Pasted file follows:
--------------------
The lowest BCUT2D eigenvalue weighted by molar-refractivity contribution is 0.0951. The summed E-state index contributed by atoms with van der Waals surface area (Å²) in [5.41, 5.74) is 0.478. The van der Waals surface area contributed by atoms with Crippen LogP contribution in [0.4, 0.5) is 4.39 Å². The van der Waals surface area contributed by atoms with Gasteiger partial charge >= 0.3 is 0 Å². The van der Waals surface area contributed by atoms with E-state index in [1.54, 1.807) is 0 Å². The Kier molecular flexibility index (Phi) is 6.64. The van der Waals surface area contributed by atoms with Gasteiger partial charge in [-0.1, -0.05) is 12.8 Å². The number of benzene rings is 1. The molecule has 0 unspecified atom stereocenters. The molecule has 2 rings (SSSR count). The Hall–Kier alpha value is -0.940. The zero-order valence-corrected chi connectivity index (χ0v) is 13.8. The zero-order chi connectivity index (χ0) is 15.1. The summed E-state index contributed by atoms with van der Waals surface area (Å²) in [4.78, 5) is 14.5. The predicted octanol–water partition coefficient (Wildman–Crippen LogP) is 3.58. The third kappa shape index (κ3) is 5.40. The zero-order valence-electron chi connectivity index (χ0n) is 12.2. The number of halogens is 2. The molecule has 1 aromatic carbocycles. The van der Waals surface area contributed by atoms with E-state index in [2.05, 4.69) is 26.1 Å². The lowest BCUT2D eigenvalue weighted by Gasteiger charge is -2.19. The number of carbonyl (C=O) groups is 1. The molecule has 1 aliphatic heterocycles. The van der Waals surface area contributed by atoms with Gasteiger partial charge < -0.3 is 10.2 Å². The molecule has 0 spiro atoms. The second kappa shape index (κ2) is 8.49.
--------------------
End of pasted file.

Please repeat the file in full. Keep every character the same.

The lowest BCUT2D eigenvalue weighted by molar-refractivity contribution is 0.0951. The summed E-state index contributed by atoms with van der Waals surface area (Å²) in [5.41, 5.74) is 0.478. The van der Waals surface area contributed by atoms with Crippen LogP contribution in [0.4, 0.5) is 4.39 Å². The van der Waals surface area contributed by atoms with Gasteiger partial charge >= 0.3 is 0 Å². The van der Waals surface area contributed by atoms with E-state index in [1.54, 1.807) is 0 Å². The Kier molecular flexibility index (Phi) is 6.64. The van der Waals surface area contributed by atoms with Gasteiger partial charge in [-0.1, -0.05) is 12.8 Å². The number of benzene rings is 1. The molecule has 0 unspecified atom stereocenters. The molecule has 2 rings (SSSR count). The Hall–Kier alpha value is -0.940. The zero-order valence-corrected chi connectivity index (χ0v) is 13.8. The zero-order chi connectivity index (χ0) is 15.1. The summed E-state index contributed by atoms with van der Waals surface area (Å²) in [4.78, 5) is 14.5. The predicted octanol–water partition coefficient (Wildman–Crippen LogP) is 3.58. The third kappa shape index (κ3) is 5.40. The zero-order valence-electron chi connectivity index (χ0n) is 12.2. The number of halogens is 2. The molecule has 1 aromatic carbocycles. The van der Waals surface area contributed by atoms with E-state index in [2.05, 4.69) is 26.1 Å². The lowest BCUT2D eigenvalue weighted by Gasteiger charge is -2.19. The number of carbonyl (C=O) groups is 1. The molecule has 1 aliphatic heterocycles. The van der Waals surface area contributed by atoms with Gasteiger partial charge < -0.3 is 10.2 Å². The molecule has 0 spiro atoms. The second kappa shape index (κ2) is 8.49.